Learn more about how to apply laser treatment for chronic health conditions with the Apollo Laser through a series of questions posed to Dr. Curtis Turchin, chiropractor and creator of the Apollo Laser System.
An ounce of prevention is worth a pound of cure. Creating a planned preventative maintenance program for your Apollo Laser unit only makes good cents in the long run uncovering minor issues early to save time and money.
Both ultrasound and cold laser are treatment modalities commonly used in physical therapy, sports medicine, chiropractic and beyond. They are both used to provide a therapeutic effect on tissues of the body. Generally, they are used to:
It may come as a surprise to some what lasers are used for. Though lasers may still sound like technology of the future, health professionals know otherwise. In fact, health professionals, such as chiropractors and physical therapists, have been using lasers to accelerate the healing process for nearly five decades, starting in 1967 with the work of Professor Endre Mester, a Hungarian physician who experimented with using lasers to treat skin cancer.1,2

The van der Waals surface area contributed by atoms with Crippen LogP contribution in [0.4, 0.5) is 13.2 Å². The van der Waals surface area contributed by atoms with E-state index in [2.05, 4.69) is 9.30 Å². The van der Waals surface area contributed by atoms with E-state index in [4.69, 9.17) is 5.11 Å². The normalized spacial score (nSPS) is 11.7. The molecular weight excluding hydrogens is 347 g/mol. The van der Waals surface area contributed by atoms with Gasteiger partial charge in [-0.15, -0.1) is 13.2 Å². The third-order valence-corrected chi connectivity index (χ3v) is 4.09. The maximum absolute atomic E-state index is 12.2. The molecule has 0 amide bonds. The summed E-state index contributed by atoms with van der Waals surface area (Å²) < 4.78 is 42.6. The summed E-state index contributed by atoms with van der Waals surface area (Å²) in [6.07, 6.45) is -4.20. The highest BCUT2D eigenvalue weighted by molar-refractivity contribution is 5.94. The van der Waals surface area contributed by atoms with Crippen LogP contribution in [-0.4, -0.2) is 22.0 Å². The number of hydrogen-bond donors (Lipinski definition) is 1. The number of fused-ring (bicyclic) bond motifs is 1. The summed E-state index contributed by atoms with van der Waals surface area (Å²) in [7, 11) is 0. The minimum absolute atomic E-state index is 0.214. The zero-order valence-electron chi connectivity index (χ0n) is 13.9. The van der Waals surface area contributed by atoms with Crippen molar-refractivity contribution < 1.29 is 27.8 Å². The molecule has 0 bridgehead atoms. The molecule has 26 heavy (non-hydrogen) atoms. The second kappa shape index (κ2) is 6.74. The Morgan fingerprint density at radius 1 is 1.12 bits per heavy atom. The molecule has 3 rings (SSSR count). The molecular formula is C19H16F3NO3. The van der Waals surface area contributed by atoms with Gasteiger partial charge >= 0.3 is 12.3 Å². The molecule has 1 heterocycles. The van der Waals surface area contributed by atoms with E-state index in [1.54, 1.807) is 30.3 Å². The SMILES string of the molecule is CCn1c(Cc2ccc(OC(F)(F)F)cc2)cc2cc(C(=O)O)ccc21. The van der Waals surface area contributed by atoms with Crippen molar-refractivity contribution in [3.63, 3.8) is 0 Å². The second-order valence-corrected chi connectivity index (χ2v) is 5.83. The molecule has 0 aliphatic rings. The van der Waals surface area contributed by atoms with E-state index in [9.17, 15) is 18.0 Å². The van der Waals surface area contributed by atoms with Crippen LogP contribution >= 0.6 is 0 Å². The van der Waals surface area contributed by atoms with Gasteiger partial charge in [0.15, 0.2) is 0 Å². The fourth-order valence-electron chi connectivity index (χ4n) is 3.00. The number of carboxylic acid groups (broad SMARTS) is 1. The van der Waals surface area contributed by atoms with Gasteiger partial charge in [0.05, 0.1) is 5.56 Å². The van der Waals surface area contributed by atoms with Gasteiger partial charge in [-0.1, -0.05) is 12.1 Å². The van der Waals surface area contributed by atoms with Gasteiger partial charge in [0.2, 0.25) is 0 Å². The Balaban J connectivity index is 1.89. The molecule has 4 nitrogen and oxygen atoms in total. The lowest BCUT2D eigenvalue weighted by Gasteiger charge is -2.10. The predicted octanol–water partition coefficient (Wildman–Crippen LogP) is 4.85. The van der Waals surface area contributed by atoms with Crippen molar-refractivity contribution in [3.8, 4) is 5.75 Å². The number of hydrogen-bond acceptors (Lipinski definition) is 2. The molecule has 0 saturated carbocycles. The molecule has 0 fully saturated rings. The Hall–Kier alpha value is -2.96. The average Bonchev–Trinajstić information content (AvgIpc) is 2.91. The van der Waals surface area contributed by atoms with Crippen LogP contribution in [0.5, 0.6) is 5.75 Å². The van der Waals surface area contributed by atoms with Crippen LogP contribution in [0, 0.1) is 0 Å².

Studies are continuing to demonstrate the effectiveness of low-level laser therapy in treating pain. Not only does it compare favorably against more traditional modalities such as electric stimulation, but it also has new applications, such as not simply treating but also preventing pain from the side effects of chemotherapy. New research also shows that low-level laser therapy may be used in conjunction with cortisone treatments.
In our daily lives, our necks and shoulders carry a lot of weight. We sling on bulging bags or backpacks, lift and carry our children, or move heavy boxes or other items at work. Over time, this can result in chronic neck pain. Cervical manipulation, mobilization, massage or rehabilitative exercises are all possible treatments. Laser therapy is a newer modality that’s also been found to give relief. ChiroEco.com explains how laser therapy works.